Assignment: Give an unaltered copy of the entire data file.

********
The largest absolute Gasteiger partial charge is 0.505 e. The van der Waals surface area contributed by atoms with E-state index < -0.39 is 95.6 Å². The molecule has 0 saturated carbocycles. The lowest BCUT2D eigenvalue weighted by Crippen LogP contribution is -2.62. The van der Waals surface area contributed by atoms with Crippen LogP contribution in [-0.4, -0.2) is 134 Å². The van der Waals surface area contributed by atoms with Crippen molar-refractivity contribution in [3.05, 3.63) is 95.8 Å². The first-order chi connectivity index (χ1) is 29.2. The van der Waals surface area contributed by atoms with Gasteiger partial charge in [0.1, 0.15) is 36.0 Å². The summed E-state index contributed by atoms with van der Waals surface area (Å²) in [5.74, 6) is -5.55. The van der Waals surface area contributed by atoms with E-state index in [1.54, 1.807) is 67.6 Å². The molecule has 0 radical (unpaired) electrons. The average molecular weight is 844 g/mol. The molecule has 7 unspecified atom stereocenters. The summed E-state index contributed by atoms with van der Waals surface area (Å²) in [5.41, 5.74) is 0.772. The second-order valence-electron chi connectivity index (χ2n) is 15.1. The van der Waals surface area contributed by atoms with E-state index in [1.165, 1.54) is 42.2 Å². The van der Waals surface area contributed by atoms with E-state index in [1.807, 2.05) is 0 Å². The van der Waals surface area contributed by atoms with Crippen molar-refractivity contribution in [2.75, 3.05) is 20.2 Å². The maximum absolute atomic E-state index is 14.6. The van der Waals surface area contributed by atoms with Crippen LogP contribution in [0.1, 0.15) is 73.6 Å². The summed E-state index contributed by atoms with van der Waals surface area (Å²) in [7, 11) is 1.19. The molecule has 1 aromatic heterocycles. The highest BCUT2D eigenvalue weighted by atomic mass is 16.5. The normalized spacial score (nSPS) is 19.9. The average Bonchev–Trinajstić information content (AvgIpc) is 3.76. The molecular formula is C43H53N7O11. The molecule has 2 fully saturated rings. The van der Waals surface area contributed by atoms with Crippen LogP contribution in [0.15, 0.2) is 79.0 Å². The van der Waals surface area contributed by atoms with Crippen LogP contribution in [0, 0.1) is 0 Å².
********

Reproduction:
The largest absolute Gasteiger partial charge is 0.505 e. The van der Waals surface area contributed by atoms with E-state index < -0.39 is 95.6 Å². The molecule has 0 saturated carbocycles. The lowest BCUT2D eigenvalue weighted by Crippen LogP contribution is -2.62. The van der Waals surface area contributed by atoms with Crippen LogP contribution in [-0.4, -0.2) is 134 Å². The van der Waals surface area contributed by atoms with Crippen molar-refractivity contribution in [3.05, 3.63) is 95.8 Å². The first-order chi connectivity index (χ1) is 29.2. The van der Waals surface area contributed by atoms with Gasteiger partial charge in [0.1, 0.15) is 36.0 Å². The summed E-state index contributed by atoms with van der Waals surface area (Å²) in [5.74, 6) is -5.55. The van der Waals surface area contributed by atoms with E-state index in [1.54, 1.807) is 67.6 Å². The molecule has 0 radical (unpaired) electrons. The average molecular weight is 844 g/mol. The molecule has 7 unspecified atom stereocenters. The summed E-state index contributed by atoms with van der Waals surface area (Å²) in [5.41, 5.74) is 0.772. The second-order valence-electron chi connectivity index (χ2n) is 15.1. The van der Waals surface area contributed by atoms with E-state index in [1.165, 1.54) is 42.2 Å². The van der Waals surface area contributed by atoms with E-state index in [1.807, 2.05) is 0 Å². The van der Waals surface area contributed by atoms with Crippen molar-refractivity contribution in [2.75, 3.05) is 20.2 Å². The maximum absolute atomic E-state index is 14.6. The van der Waals surface area contributed by atoms with Crippen LogP contribution in [0.1, 0.15) is 73.6 Å². The summed E-state index contributed by atoms with van der Waals surface area (Å²) in [7, 11) is 1.19. The molecule has 1 aromatic heterocycles. The highest BCUT2D eigenvalue weighted by atomic mass is 16.5. The normalized spacial score (nSPS) is 19.9. The average Bonchev–Trinajstić information content (AvgIpc) is 3.76. The molecular formula is C43H53N7O11. The molecule has 2 fully saturated rings. The van der Waals surface area contributed by atoms with Crippen LogP contribution in [0.15, 0.2) is 79.0 Å². The van der Waals surface area contributed by atoms with Crippen LogP contribution in [0, 0.1) is 0 Å².